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Ulster Canal restoration a symbol of peace and reconciliation – Taoiseach



Ulster Canal restoration a symbol of peace and reconciliation – Taoiseach

The restoration of the Ulster Canal is symbolic of peace and reconciliation on the island of Ireland, the Taoiseach has said.

Simon Harris made the comments as Government ministers from both sides of the border attended an event to mark the completion of phase two of the project in Clones, Co Monaghan.

Mr Harris, Tanaiste Micheal Martin, Stormont Minister for Infrastructure John O’Dowd and Junior Minister Pam Cameron were among those attending the ribbon-cutting ceremony.

Northern Ireland First Minister Michelle O’Neill was due to attend, but had to pull out of the event due to illness.

The Ulster Canal, which runs through counties Armagh, Fermanagh and Tyrone in Northern Ireland and counties Cavan and Monaghan in the Republic of Ireland, was built in the 19th century but was abandoned in the early 1930s.

The restoration of the disused waterlink is a flagship north south infrastructure project.

It is being managed by Waterways Ireland.

Phase one involved the restoration of a 2.5-kilometre stretch of the canal from Upper Lough Erne in Co Fermanagh to the International Scout Centre at Castle Saunderson near Belturbet in Co Cavan.

Phase two restored a section of the canal between Clones and Clonfad in Co Monaghan.

The 20 million euro project was funded by the Irish Government, with support drawn from its Shared Island Fund, the Department of Rural and Community Development and the Department of Housing, Local Government and Heritage.

As well as the restoration of the canal, which is now open for navigation, the works also saw the construction of a new marina at Clones, with access bridges and amenity area, as well as new walking and cycling trails along the canal between Clones and Clonfad.

Phase three will link phases one and two, fully reopening the waterway from Clones to Lough Erne.

Irish Government ministers Darragh O’Brien and Heather Humphreys and minister of state Malcolm Noonan also attended Wednesday’s event.

Mr Harris said: “I am delighted to see delivery for Clones, Co Monaghan, of a landmark new marina and restored section of the Ulster Canal.

“This project embodies so clearly the benefits of north south co-operation and investment for Co Monaghan, and across the entire border region.

“It is a project that symbolises peace and reconciliation on our island; one that will bring lasting benefits for generations to come.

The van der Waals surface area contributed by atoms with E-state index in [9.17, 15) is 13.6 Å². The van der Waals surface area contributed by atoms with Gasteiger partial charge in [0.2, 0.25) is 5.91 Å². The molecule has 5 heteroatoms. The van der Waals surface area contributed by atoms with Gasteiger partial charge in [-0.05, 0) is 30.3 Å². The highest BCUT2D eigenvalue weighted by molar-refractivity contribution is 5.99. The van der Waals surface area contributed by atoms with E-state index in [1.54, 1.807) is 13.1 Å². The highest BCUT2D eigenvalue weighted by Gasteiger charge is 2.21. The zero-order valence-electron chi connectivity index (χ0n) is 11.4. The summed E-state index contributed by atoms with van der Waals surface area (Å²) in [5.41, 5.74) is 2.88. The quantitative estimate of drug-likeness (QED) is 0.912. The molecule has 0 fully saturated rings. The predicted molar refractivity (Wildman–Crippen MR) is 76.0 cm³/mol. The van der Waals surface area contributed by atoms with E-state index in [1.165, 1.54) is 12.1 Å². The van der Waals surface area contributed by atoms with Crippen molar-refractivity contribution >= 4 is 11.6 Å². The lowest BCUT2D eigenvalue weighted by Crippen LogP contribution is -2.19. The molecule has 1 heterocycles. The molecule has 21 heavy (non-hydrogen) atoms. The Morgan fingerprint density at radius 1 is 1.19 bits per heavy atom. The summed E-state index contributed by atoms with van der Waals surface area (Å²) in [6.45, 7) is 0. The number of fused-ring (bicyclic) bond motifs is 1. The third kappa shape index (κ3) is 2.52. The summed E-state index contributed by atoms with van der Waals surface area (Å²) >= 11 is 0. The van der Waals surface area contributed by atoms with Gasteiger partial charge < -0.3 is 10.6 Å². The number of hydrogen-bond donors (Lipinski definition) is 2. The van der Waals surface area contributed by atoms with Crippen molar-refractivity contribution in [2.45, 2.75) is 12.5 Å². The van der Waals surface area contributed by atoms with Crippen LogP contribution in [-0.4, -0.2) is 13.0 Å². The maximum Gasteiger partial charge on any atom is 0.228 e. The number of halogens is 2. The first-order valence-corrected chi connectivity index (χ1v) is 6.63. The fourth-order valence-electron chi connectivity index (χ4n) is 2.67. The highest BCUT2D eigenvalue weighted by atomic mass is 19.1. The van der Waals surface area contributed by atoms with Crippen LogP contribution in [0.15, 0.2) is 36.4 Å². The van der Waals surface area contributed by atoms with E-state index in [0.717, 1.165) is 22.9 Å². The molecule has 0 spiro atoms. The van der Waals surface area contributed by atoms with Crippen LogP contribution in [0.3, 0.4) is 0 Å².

“The restoration of the Ulster Canal demonstrates the huge focus that the Irish Government places on investing in large-scale, cross-border projects.

“Through the Shared Island Fund, the Rural Regeneration and Development Fund and the Department of Housing, Local Government and Heritage, over 20 million euro has been invested.

“I am very pleased to mark today’s occasion in the company of a number of colleagues from the two governments.

“I know that in particular my colleague, the Minister for Rural and Community Development Heather Humphreys, has driven this project over many years. Today is a day of real celebration for all parties involved, but above all, for the community of Clones.”

Mr Martin also welcomed progress on the project.

“I established the Shared Island Initiative with the aim of fostering co-operation, connection and mutual understanding on our island,” he said.

“The Ulster Canal restoration project embodies what Shared Island is all about – communities working together for the betterment of the island for everyone who calls it home.

“The restoration of the Ulster Canal reconnects the region with its rich heritage, while also developing a modern tourism amenity for all to enjoy. It will greatly enhance the lives of communities and the economy along the border.”

Mr O’Dowd said: “This project, like all infrastructure, underpins everything in our society, bringing communities together, north and south, providing opportunities for people young and old to explore our outdoor environment and experience something new.

“It also has the potential to be transformational for the region, bringing opportunities for businesses by creating a new visitor destination. I want to commend Waterways Ireland, the engineers, contractors and all those involved in bringing this complex project to life.”

Junior Minister Pam Cameron commended the restoration of the Ulster Canal as an “iconic project”.

“It is an example of how we can work together across both jurisdictions in a very practical way to deliver initiatives which will ultimately be of benefit to us all,” she said.

“As neighbours, and governments, we all want to deliver better outcomes for people which is why projects such as the restoration of the Ulster Canal are important.”

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